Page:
This last quarter, the area that was particularly strong in Commercial was large contracts, large display contracts, like the Times Square type of activity, for example. So that was a nice boost for us there. On national accounts, we have some of our long-term customers are still moving forward although their deployment of new stores isn't as fast as it was back in the -- a few years ago. And that is a driver of the rate of business that they have with us. So, we've got some of that kind of steady business going with some long time customers. In some of the other areas of the national accounts, we're seeing that it seems like there's -- some people are just slow to pull the trigger there yet, and maybe it has a little to do with the economy, the uncertainty of the economy yet, certainly the -- some of the quick-service restaurants or fast food type businesses, they seem to be moving a little slower. So that is kind of just -- I'd say moving kind of steady forward as opposed to picking up.

James Ricchiuti - Needham & Company, LLC

Okay. And then Bill, do you happen to have that number handy in terms of what billboard orders were in the year ago quarter?

William Retterath

In the year ago quarter, they were about $8 million. But remember in the first quarter a year ago, we had one very large order as we earned back the business of 1 of the 2 big players. And that player tends to be lumpy in terms of orders. The following quarter, Q2, for example, orders for billboard were in about the $5 million range as I recall.

James Ricchiuti - Needham & Company, LLC

Okay. And a question on the International business where again, you're showing what looks to be fairly strong orders. Can you maybe elaborate on where you're seeing the strength in International? And to what extent do you have visibility into that portion of the business continuing?

James Morgan

Jim, International, really it's a little bit on both sides of the ocean, and we have, as we announced in the news release, a nice arena project in China. Westfield, a mall operator, they've been a nice customer of ours. And they've actually have some installations in Australia and also in Europe, as well as the U.S. So it kind of spreads around. We mentioned this theater installation in Madrid. That was really a nice highlight project for the -- installation for the quarter. So it's really a little bit all over, we've had some sports installations over in the Eastern Europe area. So it's kind of spread all over.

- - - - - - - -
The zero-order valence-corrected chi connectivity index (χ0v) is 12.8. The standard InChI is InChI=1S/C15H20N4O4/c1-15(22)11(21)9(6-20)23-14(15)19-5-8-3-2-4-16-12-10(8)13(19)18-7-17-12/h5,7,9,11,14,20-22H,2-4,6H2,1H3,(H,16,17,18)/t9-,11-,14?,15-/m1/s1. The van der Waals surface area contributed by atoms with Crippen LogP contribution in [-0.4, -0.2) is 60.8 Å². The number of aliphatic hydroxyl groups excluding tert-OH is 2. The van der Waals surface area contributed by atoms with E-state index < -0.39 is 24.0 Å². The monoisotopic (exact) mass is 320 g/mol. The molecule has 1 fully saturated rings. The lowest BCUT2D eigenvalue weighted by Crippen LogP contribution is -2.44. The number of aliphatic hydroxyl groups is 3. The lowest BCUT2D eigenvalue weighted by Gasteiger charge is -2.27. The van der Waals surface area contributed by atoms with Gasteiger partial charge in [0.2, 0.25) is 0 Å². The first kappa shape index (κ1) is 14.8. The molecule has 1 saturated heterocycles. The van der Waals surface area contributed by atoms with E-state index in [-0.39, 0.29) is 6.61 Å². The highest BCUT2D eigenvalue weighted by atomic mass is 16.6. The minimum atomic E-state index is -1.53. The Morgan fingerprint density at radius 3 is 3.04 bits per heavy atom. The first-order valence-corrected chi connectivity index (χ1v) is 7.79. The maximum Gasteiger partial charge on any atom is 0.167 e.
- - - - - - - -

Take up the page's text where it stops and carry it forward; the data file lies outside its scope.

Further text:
James Ricchiuti - Needham & Company, LLC

And your pipeline for International?

James Morgan

Our pipeline for International is, it's as strong as it's ever been, and we're optimistic about it.

James Ricchiuti - Needham & Company, LLC

And in the -- just a final question for me. As you talk about the NFL business, it sounds like there is a pipeline for next year. And presumably, we'd expect to see some investment coming back now that the labor issue's behind the league. At what point would you begin to potentially see these orders being placed for what I guess would be somewhat larger orders just given the way the trend in the market.

James Morgan

Orders for NFL would typically come in probably late winter after the season's over. Probably after the Super Bowl, then they'll start refocusing on going forward.

Operator

Our next question comes from the line of Dick Ryan with Dougherty & Company.

Richard Ryan - Dougherty & Company LLC

Say, Bill, on the billboard business, were there's Tier 2 and Tier 3 customers in that mix? Or just the 2 larger?

William Retterath

They're always are -- we have a good strong base on those Tier 2 and Tier 3. What those numbers were, Dick, I don't recall, but we have a strong base to those types of players.